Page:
Scrap stamp duty to give Britain a real help to buy, Government told

Property experts and MPs mount campaign against tax as rising prices make it ‘unfair’ and ‘inefficient’

Tens of thousands of homebuyers face paying three times as much in the stamp duty ‘stealth tax’ because soaring property prices have tipped their home into a higher rate band – leading to property experts and MPs calling for an urgent review.

Official figures published last week showed that the average UK house price reached £250,000 in December. Anyone buying at that price is forced to pay three times as much stamp duty than if they got a cheaper home – 3 per cent rather than 1 per cent.

Central to complaints about stamp duty is the way it is charged in bands, which were set years ago and have taken no account of price inflation.

If you buy a home at £250,000, you pay stamp duty at 1 per cent, a total of £2,500 – but spend just £1 more and the charge soars to £7,500.

“It’s an unfair tax that distorts the property markets,” said Peter Bolton-King, residential director at the Royal Institute of Chartered Surveyors. “It stops people easily moving around the country and makes the market inefficient.”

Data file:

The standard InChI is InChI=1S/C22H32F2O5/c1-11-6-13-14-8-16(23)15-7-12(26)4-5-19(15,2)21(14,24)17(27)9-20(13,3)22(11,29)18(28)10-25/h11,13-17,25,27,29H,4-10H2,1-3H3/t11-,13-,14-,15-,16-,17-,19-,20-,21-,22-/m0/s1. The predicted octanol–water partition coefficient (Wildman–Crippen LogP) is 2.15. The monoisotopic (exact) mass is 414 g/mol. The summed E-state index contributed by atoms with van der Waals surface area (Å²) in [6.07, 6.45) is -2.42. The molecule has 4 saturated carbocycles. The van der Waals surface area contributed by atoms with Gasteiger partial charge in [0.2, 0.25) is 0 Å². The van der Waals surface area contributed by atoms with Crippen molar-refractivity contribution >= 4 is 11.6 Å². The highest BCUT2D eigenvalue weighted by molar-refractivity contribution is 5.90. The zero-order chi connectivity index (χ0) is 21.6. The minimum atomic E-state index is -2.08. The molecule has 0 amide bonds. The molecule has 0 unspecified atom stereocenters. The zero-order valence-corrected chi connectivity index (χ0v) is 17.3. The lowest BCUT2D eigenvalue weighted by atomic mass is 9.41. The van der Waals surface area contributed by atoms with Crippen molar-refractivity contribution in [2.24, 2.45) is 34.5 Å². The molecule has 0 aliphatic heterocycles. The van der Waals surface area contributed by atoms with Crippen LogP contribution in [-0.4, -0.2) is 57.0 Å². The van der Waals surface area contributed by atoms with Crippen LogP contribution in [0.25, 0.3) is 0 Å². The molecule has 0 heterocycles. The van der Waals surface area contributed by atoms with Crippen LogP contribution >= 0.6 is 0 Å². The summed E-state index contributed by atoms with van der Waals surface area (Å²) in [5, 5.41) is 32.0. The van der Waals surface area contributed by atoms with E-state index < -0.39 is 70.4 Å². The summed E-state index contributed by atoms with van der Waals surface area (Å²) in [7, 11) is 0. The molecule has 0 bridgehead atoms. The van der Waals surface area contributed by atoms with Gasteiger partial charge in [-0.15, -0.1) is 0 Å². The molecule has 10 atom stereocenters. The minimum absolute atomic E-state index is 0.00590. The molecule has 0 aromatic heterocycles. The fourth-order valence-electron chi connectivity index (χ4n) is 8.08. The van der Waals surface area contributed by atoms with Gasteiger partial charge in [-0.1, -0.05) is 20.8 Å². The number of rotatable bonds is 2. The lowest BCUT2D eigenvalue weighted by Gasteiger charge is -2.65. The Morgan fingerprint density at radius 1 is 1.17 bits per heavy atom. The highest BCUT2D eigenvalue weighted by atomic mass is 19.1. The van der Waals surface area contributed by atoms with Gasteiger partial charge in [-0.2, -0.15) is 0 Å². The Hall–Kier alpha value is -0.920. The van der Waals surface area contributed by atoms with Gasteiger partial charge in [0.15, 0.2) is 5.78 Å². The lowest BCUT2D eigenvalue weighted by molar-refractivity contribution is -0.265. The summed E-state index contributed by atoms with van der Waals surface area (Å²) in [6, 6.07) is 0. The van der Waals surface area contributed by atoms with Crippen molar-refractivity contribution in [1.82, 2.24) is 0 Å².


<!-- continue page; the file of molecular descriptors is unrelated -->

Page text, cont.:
Financial experts agree. “Stamp duty is out of date and the Government needs to modernise the thresholds and the way it operates so that the tax moves with the times,” said Susan Spash, tax partner at chartered accountants Blick Rothenberg.

Comment: The smart solution is clear - a land value tax

Campaigners at pressure group Stamp Duty Reform said: “It adversely impacts on people at every stage of their life. The Government only gets away with because most people don’t even think about it – until they decide to move.”

A five-year study of the UK tax system undertaken by the Institute of Fiscal Studies described the duty as “highly inefficient, discouraging mobility and meaning that properties are not held by  the people who value them  the most.”

The report was particularly scathing of the tax bands. “The slab structure, with big cliff-edges in tax payable at certain thresholds, creates particularly perverse incentives.”

But rising house prices have made the Government less inclined to make the tax fairer. The Revenue’s calculations predict that the tax take from stamp duty will climb to £9bn by 2017, tripling in a decade.

The Council of Mortgage Lenders said: “The prospect of increasing government revenue from stamp duty reinforces the need for reform. As well as creating market distortions it hampers efficient use of the existing housing stock.”

Experts disagree on how the tax should be reformed. “The tax should be abolished altogether for first-time buyers and swapped from being a purchasing tax to a selling tax,” said Guy Meacock of buying agency Prime Purchase.